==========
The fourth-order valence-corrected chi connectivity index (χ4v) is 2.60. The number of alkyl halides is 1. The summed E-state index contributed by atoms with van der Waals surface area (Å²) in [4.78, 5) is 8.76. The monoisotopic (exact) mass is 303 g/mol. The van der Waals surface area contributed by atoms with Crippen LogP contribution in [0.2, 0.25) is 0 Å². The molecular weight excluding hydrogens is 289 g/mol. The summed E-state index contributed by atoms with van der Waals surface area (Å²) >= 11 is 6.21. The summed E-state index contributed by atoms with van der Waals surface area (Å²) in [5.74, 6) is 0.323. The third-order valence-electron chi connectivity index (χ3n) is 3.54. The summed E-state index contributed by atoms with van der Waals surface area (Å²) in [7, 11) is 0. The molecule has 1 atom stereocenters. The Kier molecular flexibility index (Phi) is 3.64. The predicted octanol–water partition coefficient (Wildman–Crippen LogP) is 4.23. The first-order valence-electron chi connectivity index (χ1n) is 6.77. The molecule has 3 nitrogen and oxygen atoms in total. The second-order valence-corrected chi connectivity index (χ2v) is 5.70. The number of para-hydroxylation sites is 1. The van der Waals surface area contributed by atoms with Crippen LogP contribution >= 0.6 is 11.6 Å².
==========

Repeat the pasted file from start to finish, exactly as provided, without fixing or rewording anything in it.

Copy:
The fourth-order valence-corrected chi connectivity index (χ4v) is 2.60. The number of alkyl halides is 1. The summed E-state index contributed by atoms with van der Waals surface area (Å²) in [4.78, 5) is 8.76. The monoisotopic (exact) mass is 303 g/mol. The van der Waals surface area contributed by atoms with Crippen LogP contribution in [0.2, 0.25) is 0 Å². The molecular weight excluding hydrogens is 289 g/mol. The summed E-state index contributed by atoms with van der Waals surface area (Å²) >= 11 is 6.21. The summed E-state index contributed by atoms with van der Waals surface area (Å²) in [5.74, 6) is 0.323. The third-order valence-electron chi connectivity index (χ3n) is 3.54. The summed E-state index contributed by atoms with van der Waals surface area (Å²) in [7, 11) is 0. The molecule has 1 atom stereocenters. The Kier molecular flexibility index (Phi) is 3.64. The predicted octanol–water partition coefficient (Wildman–Crippen LogP) is 4.23. The first-order valence-electron chi connectivity index (χ1n) is 6.77. The molecule has 3 nitrogen and oxygen atoms in total. The second-order valence-corrected chi connectivity index (χ2v) is 5.70. The number of para-hydroxylation sites is 1. The van der Waals surface area contributed by atoms with Crippen LogP contribution >= 0.6 is 11.6 Å².